Signs that your horse needs treating can be variable and subtle

Integrative therapy such as chiropractic and acupuncture can be used to treat existing back problems and disease, or to address subtle underlying problems that have gone unnoticed. 
Below are some of the causes and symptoms that may respond to treatment:


Equine athletes in hard work are prone to picking up tiny injuries to their musculoskeletal system known as 'microtraumas'. Horses may compensate for these by altering their way of going so they often go unnoticed to begin with. The horse isn't necessarily 'lame', but may show signs that something is not as good as it could be.

Prompt treatment would prevent microtrauma developing in to serious injury by restoring normal movement and improving the body's ability to heal itself by stimulating the nervous system.

Subtle Signs that the horse has spinal fixations
  • Cold Back- hypersensitivity to palpation, resenting mounting, bucking.

  • Behavioural Problems- rearing, resentment of girth/saddle, resenting being groomed, tail swishing.

  • Loss of performance- reluctance to move forward, loss of power, inability to engage hindquarters, decreased stamina, hollow outline, preferring one rein, not tracking up, refusing fences, difficulty with collection.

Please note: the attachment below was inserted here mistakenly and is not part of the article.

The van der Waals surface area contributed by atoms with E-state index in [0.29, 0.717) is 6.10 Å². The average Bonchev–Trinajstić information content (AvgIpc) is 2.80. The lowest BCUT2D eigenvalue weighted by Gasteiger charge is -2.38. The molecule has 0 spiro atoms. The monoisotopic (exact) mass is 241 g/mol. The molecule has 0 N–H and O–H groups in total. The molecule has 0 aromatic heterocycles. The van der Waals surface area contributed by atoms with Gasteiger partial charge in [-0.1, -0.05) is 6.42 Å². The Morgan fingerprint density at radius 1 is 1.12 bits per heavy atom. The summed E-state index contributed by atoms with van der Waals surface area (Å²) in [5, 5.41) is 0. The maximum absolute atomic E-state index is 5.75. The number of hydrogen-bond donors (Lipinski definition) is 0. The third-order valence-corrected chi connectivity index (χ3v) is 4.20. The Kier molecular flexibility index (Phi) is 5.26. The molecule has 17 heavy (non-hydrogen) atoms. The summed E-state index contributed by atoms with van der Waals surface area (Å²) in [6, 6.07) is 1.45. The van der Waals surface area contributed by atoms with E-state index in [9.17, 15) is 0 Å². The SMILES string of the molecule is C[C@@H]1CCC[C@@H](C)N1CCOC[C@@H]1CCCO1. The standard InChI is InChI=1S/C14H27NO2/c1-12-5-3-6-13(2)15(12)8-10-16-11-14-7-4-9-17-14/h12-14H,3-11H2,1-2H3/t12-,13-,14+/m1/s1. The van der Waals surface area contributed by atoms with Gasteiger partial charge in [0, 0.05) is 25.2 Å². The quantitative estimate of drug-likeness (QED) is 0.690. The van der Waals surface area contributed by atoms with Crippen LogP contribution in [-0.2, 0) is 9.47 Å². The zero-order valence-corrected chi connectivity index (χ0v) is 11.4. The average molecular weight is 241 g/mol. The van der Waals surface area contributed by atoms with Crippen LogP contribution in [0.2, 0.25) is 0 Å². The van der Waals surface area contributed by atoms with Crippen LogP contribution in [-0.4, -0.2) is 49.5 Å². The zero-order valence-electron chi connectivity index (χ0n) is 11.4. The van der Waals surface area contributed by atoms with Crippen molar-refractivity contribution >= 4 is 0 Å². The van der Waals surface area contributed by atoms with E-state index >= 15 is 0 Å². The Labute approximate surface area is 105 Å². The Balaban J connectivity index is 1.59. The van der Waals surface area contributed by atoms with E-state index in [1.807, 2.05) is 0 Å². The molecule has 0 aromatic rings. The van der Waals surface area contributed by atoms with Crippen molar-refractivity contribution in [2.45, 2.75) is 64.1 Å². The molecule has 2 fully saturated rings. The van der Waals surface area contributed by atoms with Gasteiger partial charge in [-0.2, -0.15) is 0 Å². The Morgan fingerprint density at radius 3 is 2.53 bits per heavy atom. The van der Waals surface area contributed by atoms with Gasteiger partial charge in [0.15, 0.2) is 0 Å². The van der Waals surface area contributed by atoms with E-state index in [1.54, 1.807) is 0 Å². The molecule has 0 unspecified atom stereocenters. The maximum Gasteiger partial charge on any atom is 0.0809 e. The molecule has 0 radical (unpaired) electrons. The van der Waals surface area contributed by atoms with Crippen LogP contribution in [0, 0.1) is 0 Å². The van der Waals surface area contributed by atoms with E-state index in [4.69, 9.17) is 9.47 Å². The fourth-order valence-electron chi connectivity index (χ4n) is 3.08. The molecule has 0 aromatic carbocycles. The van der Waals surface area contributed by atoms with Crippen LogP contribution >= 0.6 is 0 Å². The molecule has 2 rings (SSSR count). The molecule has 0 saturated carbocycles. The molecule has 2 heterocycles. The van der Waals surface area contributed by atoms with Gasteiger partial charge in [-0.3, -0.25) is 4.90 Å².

• Head and mouth problems- resentment of the bit, head tilting, head shaking.

  • Stiffness. Difficulty bending one way, hanging on one side. 

  • Altered gait - bunny hopping, lead changes or problems striking off on the correct lead, disunited canter, shortened stride, poor extension.

  • Uneven muscle bulk, or holding the tail to one side, muscle atrophy, poor topline muscles.

  • Hip or pelvic bones that appear unlevel.

Causes of fixations and microtrauma

  • Trauma- e.g. falls, twisting over a jump, slipping, recovery from general   anaesthetic.

  • Rider- not sitting straight, poor schooling.

  • Poor conformation or shoeing

  • Badly fitting Saddle. Take care to check the reputation of your saddle fitter and ensure the fit is regularly checked- horses change shape!

  • Teeth pain - can result in neck pain.

  • Working- repetitive strain injuries, overstrain.

  • Birth trauma- to mare or foal

  • Pain- injury elsewhere will cause the horse to alter his gait, overloading other limbs and the neck and back

  • Lifestyle- lack of fitness, long journeys, eating from haynets or high hay racks, pulling back on the lead rope, lack of turnout.

Diseases that can respond to integrative therapy

  • Back Pain

  • lameness

  • Over-riding dorsal spinous processes (kissing spines).

  • Facet joint syndromes

  • Neck Pain

  • Arthritis

  • Sacroiliac Pain

  • Muscle Injury and soreness

  • Some visceral diseases such as recurrent colic, digestive problems, unexplained reproductive failure.